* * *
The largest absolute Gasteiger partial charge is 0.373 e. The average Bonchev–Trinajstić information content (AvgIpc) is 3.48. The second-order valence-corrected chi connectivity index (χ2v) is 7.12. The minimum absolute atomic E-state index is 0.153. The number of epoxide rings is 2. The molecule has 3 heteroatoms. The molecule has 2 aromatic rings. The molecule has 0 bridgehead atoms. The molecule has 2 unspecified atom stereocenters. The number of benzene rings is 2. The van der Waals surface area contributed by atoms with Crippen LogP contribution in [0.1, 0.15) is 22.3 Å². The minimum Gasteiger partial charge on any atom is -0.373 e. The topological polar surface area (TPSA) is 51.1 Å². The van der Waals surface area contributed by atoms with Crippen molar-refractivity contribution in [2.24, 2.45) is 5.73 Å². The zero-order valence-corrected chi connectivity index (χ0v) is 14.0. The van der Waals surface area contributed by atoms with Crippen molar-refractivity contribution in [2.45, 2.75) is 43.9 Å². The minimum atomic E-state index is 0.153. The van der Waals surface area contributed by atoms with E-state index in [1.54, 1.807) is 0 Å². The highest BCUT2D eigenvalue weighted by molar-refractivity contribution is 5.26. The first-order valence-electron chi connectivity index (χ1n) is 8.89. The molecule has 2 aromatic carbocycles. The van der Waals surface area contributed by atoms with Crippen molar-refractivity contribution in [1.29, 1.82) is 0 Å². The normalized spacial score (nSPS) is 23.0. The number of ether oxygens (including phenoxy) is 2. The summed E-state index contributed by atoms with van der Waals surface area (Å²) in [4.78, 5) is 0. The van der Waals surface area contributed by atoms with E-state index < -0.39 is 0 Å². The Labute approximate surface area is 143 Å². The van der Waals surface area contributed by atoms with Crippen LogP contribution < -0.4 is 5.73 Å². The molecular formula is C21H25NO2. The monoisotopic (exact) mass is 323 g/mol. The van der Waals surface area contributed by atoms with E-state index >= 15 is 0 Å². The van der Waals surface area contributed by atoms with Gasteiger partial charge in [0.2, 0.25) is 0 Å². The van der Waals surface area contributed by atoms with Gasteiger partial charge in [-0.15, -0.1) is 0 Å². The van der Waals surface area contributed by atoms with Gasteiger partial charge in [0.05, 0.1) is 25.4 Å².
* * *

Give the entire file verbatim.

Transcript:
The largest absolute Gasteiger partial charge is 0.373 e. The average Bonchev–Trinajstić information content (AvgIpc) is 3.48. The second-order valence-corrected chi connectivity index (χ2v) is 7.12. The minimum absolute atomic E-state index is 0.153. The number of epoxide rings is 2. The molecule has 3 heteroatoms. The molecule has 2 aromatic rings. The molecule has 0 bridgehead atoms. The molecule has 2 unspecified atom stereocenters. The number of benzene rings is 2. The van der Waals surface area contributed by atoms with Crippen LogP contribution in [0.1, 0.15) is 22.3 Å². The minimum Gasteiger partial charge on any atom is -0.373 e. The topological polar surface area (TPSA) is 51.1 Å². The van der Waals surface area contributed by atoms with Crippen molar-refractivity contribution in [2.24, 2.45) is 5.73 Å². The zero-order valence-corrected chi connectivity index (χ0v) is 14.0. The van der Waals surface area contributed by atoms with Crippen molar-refractivity contribution in [2.45, 2.75) is 43.9 Å². The minimum atomic E-state index is 0.153. The van der Waals surface area contributed by atoms with E-state index in [1.54, 1.807) is 0 Å². The highest BCUT2D eigenvalue weighted by molar-refractivity contribution is 5.26. The first-order valence-electron chi connectivity index (χ1n) is 8.89. The molecule has 2 aromatic carbocycles. The van der Waals surface area contributed by atoms with Crippen molar-refractivity contribution in [1.29, 1.82) is 0 Å². The normalized spacial score (nSPS) is 23.0. The number of ether oxygens (including phenoxy) is 2. The summed E-state index contributed by atoms with van der Waals surface area (Å²) in [4.78, 5) is 0. The van der Waals surface area contributed by atoms with E-state index < -0.39 is 0 Å². The Labute approximate surface area is 143 Å². The van der Waals surface area contributed by atoms with Crippen LogP contribution < -0.4 is 5.73 Å². The molecular formula is C21H25NO2. The monoisotopic (exact) mass is 323 g/mol. The van der Waals surface area contributed by atoms with E-state index >= 15 is 0 Å². The van der Waals surface area contributed by atoms with Gasteiger partial charge in [0.2, 0.25) is 0 Å². The van der Waals surface area contributed by atoms with Gasteiger partial charge in [-0.15, -0.1) is 0 Å². The van der Waals surface area contributed by atoms with Gasteiger partial charge in [0.05, 0.1) is 25.4 Å².